“I had a brief correspondence with George Cockcroft, and he warned me that it was a very slippery slope,” says Araz. “Like most addictions, if you say you’re going to quit smoking, it doesn’t work well. But if you say, “I’m going to take a break – an extended break for I don’t know how long,” it works better. So one of the options I gave myself was to pause the dice if I hit a five – and I hit it.
“At first the dice game wasn’t deep per se for me, but later it got deeper – it was about actually embracing the change in life. Looking at my desk now, I have seven different dice here. It colors you for life and becomes a part of you, but … I always take a break.
Araz used his dice to boost a hedonistic streak that once saw a snowball stranded in West London – or a dice roll – jump on the next plane to Berlin for a night out at the Berghain. Usually recklessly, Araz flouted the club’s strict “no photos” policy.
“The bouncers arrested me and, technically, I am now banned for life,” he laughs. “But there are no regrets. The dice were a downward spiral for me – but a good one.
“I remember another time breaking into Harrow Cemetery for a drum session. I was walking up the wall with a huge crucifix in one hand and a bongo in the other, and people on a passing bus watched me. It made me realize that people don’t care what you do until you hurt anyone.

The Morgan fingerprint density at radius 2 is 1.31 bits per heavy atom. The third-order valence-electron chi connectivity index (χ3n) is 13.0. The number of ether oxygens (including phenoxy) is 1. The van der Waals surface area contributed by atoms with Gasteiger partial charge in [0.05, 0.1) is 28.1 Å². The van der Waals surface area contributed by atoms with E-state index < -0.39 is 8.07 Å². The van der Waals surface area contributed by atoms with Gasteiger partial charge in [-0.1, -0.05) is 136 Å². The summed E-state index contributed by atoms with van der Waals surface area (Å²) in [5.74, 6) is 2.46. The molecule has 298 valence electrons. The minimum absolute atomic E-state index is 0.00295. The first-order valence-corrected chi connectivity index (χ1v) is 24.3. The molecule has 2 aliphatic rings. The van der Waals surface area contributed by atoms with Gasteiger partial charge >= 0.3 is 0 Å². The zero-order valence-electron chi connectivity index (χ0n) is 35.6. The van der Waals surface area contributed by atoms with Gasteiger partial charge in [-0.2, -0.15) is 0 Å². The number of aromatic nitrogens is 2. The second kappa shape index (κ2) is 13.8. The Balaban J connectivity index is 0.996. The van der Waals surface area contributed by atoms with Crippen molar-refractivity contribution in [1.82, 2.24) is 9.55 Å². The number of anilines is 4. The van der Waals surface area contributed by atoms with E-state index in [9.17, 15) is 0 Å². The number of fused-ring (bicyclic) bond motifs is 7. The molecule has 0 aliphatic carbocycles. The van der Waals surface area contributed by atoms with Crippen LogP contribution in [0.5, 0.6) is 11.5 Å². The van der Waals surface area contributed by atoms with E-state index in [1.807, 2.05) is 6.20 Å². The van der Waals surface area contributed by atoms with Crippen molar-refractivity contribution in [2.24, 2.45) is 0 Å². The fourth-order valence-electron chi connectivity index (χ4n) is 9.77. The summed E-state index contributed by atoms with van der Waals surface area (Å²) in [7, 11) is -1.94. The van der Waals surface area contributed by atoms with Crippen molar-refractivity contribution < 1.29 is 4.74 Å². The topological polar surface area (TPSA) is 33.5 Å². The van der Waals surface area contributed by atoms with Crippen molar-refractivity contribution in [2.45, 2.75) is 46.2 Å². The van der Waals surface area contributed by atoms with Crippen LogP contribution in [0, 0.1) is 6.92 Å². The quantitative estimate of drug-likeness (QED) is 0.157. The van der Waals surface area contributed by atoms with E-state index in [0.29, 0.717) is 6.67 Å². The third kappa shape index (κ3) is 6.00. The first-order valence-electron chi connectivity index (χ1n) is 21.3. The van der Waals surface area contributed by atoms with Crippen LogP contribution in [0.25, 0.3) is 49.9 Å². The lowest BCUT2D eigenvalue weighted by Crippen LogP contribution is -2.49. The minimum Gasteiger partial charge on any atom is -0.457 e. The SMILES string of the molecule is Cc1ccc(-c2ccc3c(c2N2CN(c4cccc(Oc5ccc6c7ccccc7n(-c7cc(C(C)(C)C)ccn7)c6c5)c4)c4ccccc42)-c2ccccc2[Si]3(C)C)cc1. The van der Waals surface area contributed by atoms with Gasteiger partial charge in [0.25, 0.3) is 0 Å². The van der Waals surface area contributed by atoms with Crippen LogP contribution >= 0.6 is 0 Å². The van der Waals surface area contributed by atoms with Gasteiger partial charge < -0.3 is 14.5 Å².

Araz describes how hitting the dice often brings a moment of clarity, as true desires reveal themselves in a yearning for a particular outcome.
This experience is confirmed by research, explains Eva Krockow, a psychologist specializing in judgment and decision-making. She backed down from Cockcroft’s book and the psychopathic possibility her narrator surrenders to, but says dice and other randomizers, like tosses, can be used strategically to reduce cognitive load and streamline taking. decision-making.
“Too much choice is a problem in modern society,” she says. “We think it’s desirable to have as many choices as possible, but in fact we can’t handle it, and ultimately it can be quite unsatisfying. You can randomize smaller decisions because they don’t matter in the grand scheme of things. “
Echoes of such tiny, seemingly inconsequential, haphazard decisions could take months, years, or a lifetime to trickle down to us. They can be so subtle we barely notice them, with the passage of time obscuring their origins and creating disconnection.
Joe and Graham, of course, randomized a very big decision – leaving Liverpool to cover a war in a foreign country – with obvious impact. Almost 30 years later, they are both investigative journalists, documentary producers and bestselling writers, with several bestselling books between them.
“I was not the same person when I came back from Bosnia,” says Joe, 53. “If I hadn’t left, I honestly think I would be in a council house, with a bunch of kids, in a housing estate. in Liverpool.
“The laws that govern chance are festooned with baffles. The universe throws these curved balls at you and you have to suck them up. I was the loser with dark circles under my eyes who never had the money for his bus ticket. Going from where I was then to where I am now comes down to a dice roll. “